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United States Constitution/Commerce Clause


Among other important cases interpreting Congressional power under the Commerce Clause is Gibbons v. Ogden.


The "dormant Commerce Clause" does not expressly exist in the Constitution. It is, rather, a doctrine of congressional power inferred by the Supreme Court from the actual "Commerce Clause" in Article I, § 8 of the Constitution. This article authorizes Congress to "regulate commerce among the states." The Commerce Clause vests congress with the power to regulate, "that is, to prescribe the rule by which commerce is to be governed."1 Typically, Congress utilizes this power by enacting a law. However, according to the Dormant Commerce Clause, even when Congress has not acted (i.e. Congress’ power to regulate commerce lies dormant) the Supreme Court may find certain state and local laws unconstitutional if they unduly burden interstate commerce. The Supreme Court, in explaining the necessity for the dormant Commerce Clause, said, "[o]ur system, fostered by the Commerce Clause, is that every farmer and every craftsman shall be encouraged to produce by the certainty that he will have free access to every market in the Nation."2 "Neither the power to tax nor the police power may be used by the state of destination with the aim and effect of establishing an economic barrier against competition with the products of another state or the labor of its residents. Restrictions so contrived are an unreasonable clog upon the mobility of commerce."3 Today, if a law is challenged under the doctrine of the dormant Commerce Clause, the Court determines its constitutionality by examining its discriminatory effects. The Court is primarily concerned with whether a law in one state discriminates against out-of-Staters. If so, it is typically found to be unconstitutional. If not, then the court proceeds in its evaluation of the law using a balancing test. The Court determines whether the burden imposed by a law outweighs the benefits. Again, if such is the case, the law is usually deemed unconstitutional. There are only two exceptions that permit otherwise unconstitutional laws to remain in effect. The first exception is if Congress approves the law. The second is "if a state is acting as a market participant, rather than as a market regulator."4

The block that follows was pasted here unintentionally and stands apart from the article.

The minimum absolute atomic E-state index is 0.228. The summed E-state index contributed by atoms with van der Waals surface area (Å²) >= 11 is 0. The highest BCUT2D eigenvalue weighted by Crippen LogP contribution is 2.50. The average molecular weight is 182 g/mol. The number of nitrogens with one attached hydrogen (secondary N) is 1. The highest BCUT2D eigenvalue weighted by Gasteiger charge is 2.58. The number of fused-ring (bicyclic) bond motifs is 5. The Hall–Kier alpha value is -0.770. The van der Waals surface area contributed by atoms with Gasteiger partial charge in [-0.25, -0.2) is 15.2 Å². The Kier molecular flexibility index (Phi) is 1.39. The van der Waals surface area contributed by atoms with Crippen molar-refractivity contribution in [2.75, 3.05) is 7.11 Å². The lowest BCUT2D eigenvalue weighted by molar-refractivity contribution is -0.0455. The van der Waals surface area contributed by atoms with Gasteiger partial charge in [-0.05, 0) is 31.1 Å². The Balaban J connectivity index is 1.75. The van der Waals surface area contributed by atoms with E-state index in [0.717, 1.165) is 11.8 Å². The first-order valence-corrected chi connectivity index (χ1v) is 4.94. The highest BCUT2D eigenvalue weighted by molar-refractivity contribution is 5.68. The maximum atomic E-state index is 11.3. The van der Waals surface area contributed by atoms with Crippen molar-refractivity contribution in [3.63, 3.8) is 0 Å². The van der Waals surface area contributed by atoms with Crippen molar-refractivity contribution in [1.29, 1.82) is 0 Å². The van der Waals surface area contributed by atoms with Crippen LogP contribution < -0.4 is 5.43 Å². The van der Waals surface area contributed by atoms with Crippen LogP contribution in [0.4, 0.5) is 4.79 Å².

1 Gibbons v. Ogden, 22 U.S. 1, 196, 6 L. Ed. 23, 70 (1824).

2 H.P. Hood & Sons, Inc. v. Du Mond, 336 U.S. 525, 532, 93 L. Ed. 865, 871 (1949).

3 H.P. Hood & Sons, Inc. v. Du Mond, 336 U.S. 525, 539, 93 L. Ed. 865, 875 (1949).

4 South-Central Timber Dev., Inc. v. Wunnicke, 467 U.S. 82, 87, 81 L. Ed. 2d 71, 76 (1984).

     The Dormant Commerce Clause Doctrine (hereafter DCC) evolves out of Congress desire to federally regulate commerce by using powers not specifically enumerated in the Constitution.  Congress has pulled the basis for this power out of the Commerce Clause.  The DCC holds that a state or local law is unconstitutional if it “burdens” interstate commerce.  The DCC is dormant because it does not distribute federal law; rather, it prohibits state action.  This essay will over-simplify how the Courts evaluate issues arising under the DCC.
Originally, pre1938, the Supreme Court (hereafter Court) would evaluate the DCC questions per state police powers. See Cooley v. Board of Wardens, 53 U.S. (12 How.) 299 (1851). However, today the Court uses a much more contrived test. First, the Court looks at the language of the state statute. They then determine if it is facially discriminatory or facially neutral. If the statute is facially discriminatory, then the statute is presumed unconstitutional. Cases to look at in this area are the City of Philadelphia v. N.Y., 437 U.S. 617 (1978) and C&A Carbon, Inc v. Town of Clarkstown, N.Y, 511 U.S. 383 (1994). This presumption can be rebutted if the state can demonstrate under a strict scrutiny standard that either the law is necessary (that no other non-discriminatory means were available). Or, that the law meets an important state objective/legitimate local interest. This is a hard presumption to rebut, and consequently the Court has only upheld one facially discriminatory state law. See Maine v. Taylor, 477 U.S. 131 (1986). If the state statute is facially neutral then the Court will examine its purpose or effect. See Hunt v. Washington State Apple Advertising Comm., 432 U.S. 333 (1997) and Exxon Corp. v. Governor of MD. 437 U.S. 117 (1978). If the statutes purpose or effect is discriminatory, then it is presumed unconstitutional. See Dean Milk Co. v. City of Madison, WI, 340 U.S. 349 (1951). Again, this presumption can be rebutted if the state can demonstrate under a strict scrutiny standard that either the law is necessary (that no other non-discriminatory means were available). Or, that the law meets an important state objective/legitimate local interest. The Court usually finds that there are other means available and holds the state law unconstitutional. See Hunt v. Washington State Apples, 432 U.S. 333 (1997). If the Court finds that the purpose or effect of the state statute was not discriminatory, then they apply a balancing test. In this test, the Court balances the burden on interstate commerce versus the state interest. In these cases the Court usually finds for the state. See Loren J. Pike v. Bruce Church, Inc., 397 U.S. (1970), and Bibb, Director, Dept. of Public Safety of IL. v. Navajo Freight Lines, Inc., 359 U.S. (1959). Finally, there are two exceptions the DCC. The first exception occurs when Congress has acted. See Western & Southern Life Ins. v. State Board of California, 451 U.S. 648 (1981). In this case the DCC is no longer dormant and is a Commerce Clause issue. The second exception is Market Participation. This occurs when the state is acting like a business. Like a business, a state when acting in this capacity may discriminate in favor of its own citizens or, when it is dolling out government benefits. The preeminent case for Market exceptions are Reeves v. William Stake, 447 U.S. 429 (1980) and South-Central Timber v. Alaska, 467 U.S. 82 (1984). The Reeves case sets the standard for the Market exception test (supra). In this case state run cement co-ops were allowed to make restrictive rules, (e.g. not sell to out-of-state). Here, this government-sponsored business was acting restrictively like an individually owned business and this action was held to be constitutional. Alaska Timber is important because it limits the Market exception (supra).